- Mack Smith, D. (1983) . Mussolini. London: Weidenfeld and Nicolson. ISBN 978-0-586-08444-1.
- Mignemi, A., ed. (1982). Si e no padroni del mondo. Etiopia 1935–36. Immagine e consenso per un impero [Yes and no: Masters of the World. Ethiopia 1935–36. Image and Consensus for an Empire] (in Italian). Novara: Istituto Storico della Resistenza in Provincia Novara Piero Fornara. OCLC 878601977.
- Mockler, Anthony (2003). Haile Selassie's War. New York: Olive Branch Press. ISBN 978-1-56656-473-1.
- Nicolle, David (1997). The Italian Invasion of Abyssinia 1935–1936. Westminster, MD: Osprey. ISBN 978-1-85532-692-7.
- Othen, Christopher (15 June 2017). Lost Lions of Judah: Haile Selassie's Mongrel Foreign Legion. 2017: Amberley. ISBN 978-1-4456-5983-1.
- Palla, Marco (2000). Mussolini and Fascism. Interlink Illustrated Histories. New York: Interlink Books. ISBN 978-1-56656-340-6.
- Pankhurst, R. (1968). A Brief Note on the Economic History of Ethiopia from 1800 to 1935. Addis Ababa: Haile Selassie I University. OCLC 434191.
- Peace and War: United States Foreign Policy 1931–1941 (online ed.). Washington, DC: State Department. 1983 . OCLC 506009610. Archived from the original on 4 September 2017. Retrieved 3 September 2017.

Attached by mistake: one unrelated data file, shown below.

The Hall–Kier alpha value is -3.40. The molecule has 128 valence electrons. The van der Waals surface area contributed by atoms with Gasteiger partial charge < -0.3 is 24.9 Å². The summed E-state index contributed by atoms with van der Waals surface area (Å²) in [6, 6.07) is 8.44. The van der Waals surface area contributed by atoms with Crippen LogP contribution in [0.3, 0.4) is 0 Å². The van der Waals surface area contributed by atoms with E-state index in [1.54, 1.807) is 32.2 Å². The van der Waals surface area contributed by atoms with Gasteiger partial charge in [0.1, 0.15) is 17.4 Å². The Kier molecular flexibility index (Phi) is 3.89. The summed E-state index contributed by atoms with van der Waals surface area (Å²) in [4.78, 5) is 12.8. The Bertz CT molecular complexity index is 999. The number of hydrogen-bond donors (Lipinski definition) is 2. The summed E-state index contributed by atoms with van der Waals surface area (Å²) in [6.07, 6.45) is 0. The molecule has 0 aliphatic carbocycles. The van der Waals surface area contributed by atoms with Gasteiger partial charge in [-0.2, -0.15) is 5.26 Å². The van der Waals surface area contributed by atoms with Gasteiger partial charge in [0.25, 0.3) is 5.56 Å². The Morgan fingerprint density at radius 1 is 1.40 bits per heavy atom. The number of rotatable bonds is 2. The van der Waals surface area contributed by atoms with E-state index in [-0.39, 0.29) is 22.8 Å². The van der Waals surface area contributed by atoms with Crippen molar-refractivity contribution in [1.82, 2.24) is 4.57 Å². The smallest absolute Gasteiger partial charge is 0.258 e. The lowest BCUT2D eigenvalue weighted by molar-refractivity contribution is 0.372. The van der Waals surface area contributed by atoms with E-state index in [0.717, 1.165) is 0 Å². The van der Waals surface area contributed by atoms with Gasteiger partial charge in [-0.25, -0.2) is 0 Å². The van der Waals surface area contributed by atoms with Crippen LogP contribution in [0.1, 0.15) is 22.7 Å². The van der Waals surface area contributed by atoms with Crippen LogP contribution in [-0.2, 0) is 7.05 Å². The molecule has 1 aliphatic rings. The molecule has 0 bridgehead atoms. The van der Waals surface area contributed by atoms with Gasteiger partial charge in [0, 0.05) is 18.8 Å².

- Rhodes, A. (1973). The Vatican in the Age of the Dictators: 1922–1945. London: Hodder & Stoughton. ISBN 978-0-340-02394-5.
- Safire, William (1997). Lend Me Your Ears: Great Speeches in History (rev. expanded ed.). New York: norton. ISBN 978-0-393-04005-0.
- Sbacchi, A. (1997). Legacy of Bitterness: Ethiopia and Fascist Italy, 1935–1941. Lawrenceville, NJ: Red Sea Press. ISBN 978-0-932415-74-5.
- Shinn, D. H.; Ofcansky, T. P. (2013). Historical Dictionary of Ethiopia. Historical dictionaries of Africa (2nd ed.). Lanham: Scarecrow Press. ISBN 978-0-8108-7194-6.
- Smart, J. K. (1997). "History of Chemical and Biological Warfare: An American Perspective". In Zajtchuk, Russ (ed.). Medical Aspects of Chemical and Biological Warfare (pdf). Textbook of Military Medicine: Warfare, Weaponry and the Casualty. III. Part I (online ed.). Bethesda, MD: Office of The Surgeon General Department of the Army, United States of America. OCLC 40153101. Retrieved 3 September 2017.
- Spencer, John H. (2006). Ethiopia at Bay: A Personal Account of the Haile Selassie Years. Hollywood, California: Tsehai Publishers. ISBN 978-1-59907-000-1.
- Stackelberg, R. (2009). Hitler's Germany: Origins, Interpretations, Legacies (2nd ed.). London: Routledge. ISBN 978-0-415-37331-9.
- Stapelton, Timothy J. (2013). A Military History of Africa: The Colonial Period: from the Scramble for Africa to the Algerian Independence War (ca. 1870–1963). II. Santa Barbara, California: ABC-CLIO. ISBN 978-0-313-39570-3.
- Stearns, Peter N.; Langer, William Leonard (2002). The Encyclopedia of World History: Ancient, Medieval and Modern (6th, online ed.). New York: Bartleby.com. OCLC 51671800.
- Sullivan, Barry (1999). "More than Meets the Eye: The Ethiopian War and the Origins of the Second World War". In Martel, G. (ed.). The Origins of the Second World War Reconsidered A. J. P. Taylor and the Historians (2nd ed.). Routledge. pp. 178–203. ISBN 978-0-415-16325-5.